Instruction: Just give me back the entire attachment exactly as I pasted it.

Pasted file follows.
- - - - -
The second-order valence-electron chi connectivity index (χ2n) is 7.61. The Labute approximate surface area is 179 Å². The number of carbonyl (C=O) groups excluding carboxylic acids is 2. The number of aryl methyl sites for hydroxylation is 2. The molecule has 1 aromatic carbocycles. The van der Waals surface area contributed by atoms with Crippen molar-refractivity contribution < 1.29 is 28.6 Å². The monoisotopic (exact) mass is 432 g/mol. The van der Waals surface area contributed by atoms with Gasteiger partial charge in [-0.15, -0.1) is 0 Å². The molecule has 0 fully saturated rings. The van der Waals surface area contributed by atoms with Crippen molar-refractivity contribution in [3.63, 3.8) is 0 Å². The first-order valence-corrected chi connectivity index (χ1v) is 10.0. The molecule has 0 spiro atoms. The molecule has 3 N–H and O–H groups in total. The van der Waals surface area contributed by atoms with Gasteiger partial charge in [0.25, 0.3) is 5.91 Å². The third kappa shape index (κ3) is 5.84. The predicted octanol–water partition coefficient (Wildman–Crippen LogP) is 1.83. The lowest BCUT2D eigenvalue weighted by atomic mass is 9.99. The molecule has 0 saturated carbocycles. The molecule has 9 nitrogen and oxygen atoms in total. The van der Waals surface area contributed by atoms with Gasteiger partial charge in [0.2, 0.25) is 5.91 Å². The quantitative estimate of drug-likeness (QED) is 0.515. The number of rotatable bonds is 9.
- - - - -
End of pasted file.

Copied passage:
The second-order valence-electron chi connectivity index (χ2n) is 7.61. The Labute approximate surface area is 179 Å². The number of carbonyl (C=O) groups excluding carboxylic acids is 2. The number of aryl methyl sites for hydroxylation is 2. The molecule has 1 aromatic carbocycles. The van der Waals surface area contributed by atoms with Crippen molar-refractivity contribution < 1.29 is 28.6 Å². The monoisotopic (exact) mass is 432 g/mol. The van der Waals surface area contributed by atoms with Gasteiger partial charge in [-0.15, -0.1) is 0 Å². The molecule has 0 fully saturated rings. The van der Waals surface area contributed by atoms with Crippen molar-refractivity contribution in [3.63, 3.8) is 0 Å². The first-order valence-corrected chi connectivity index (χ1v) is 10.0. The molecule has 0 spiro atoms. The molecule has 3 N–H and O–H groups in total. The van der Waals surface area contributed by atoms with Gasteiger partial charge in [0.25, 0.3) is 5.91 Å². The third kappa shape index (κ3) is 5.84. The predicted octanol–water partition coefficient (Wildman–Crippen LogP) is 1.83. The lowest BCUT2D eigenvalue weighted by atomic mass is 9.99. The molecule has 0 saturated carbocycles. The molecule has 9 nitrogen and oxygen atoms in total. The van der Waals surface area contributed by atoms with Gasteiger partial charge in [0.2, 0.25) is 5.91 Å². The quantitative estimate of drug-likeness (QED) is 0.515. The number of rotatable bonds is 9.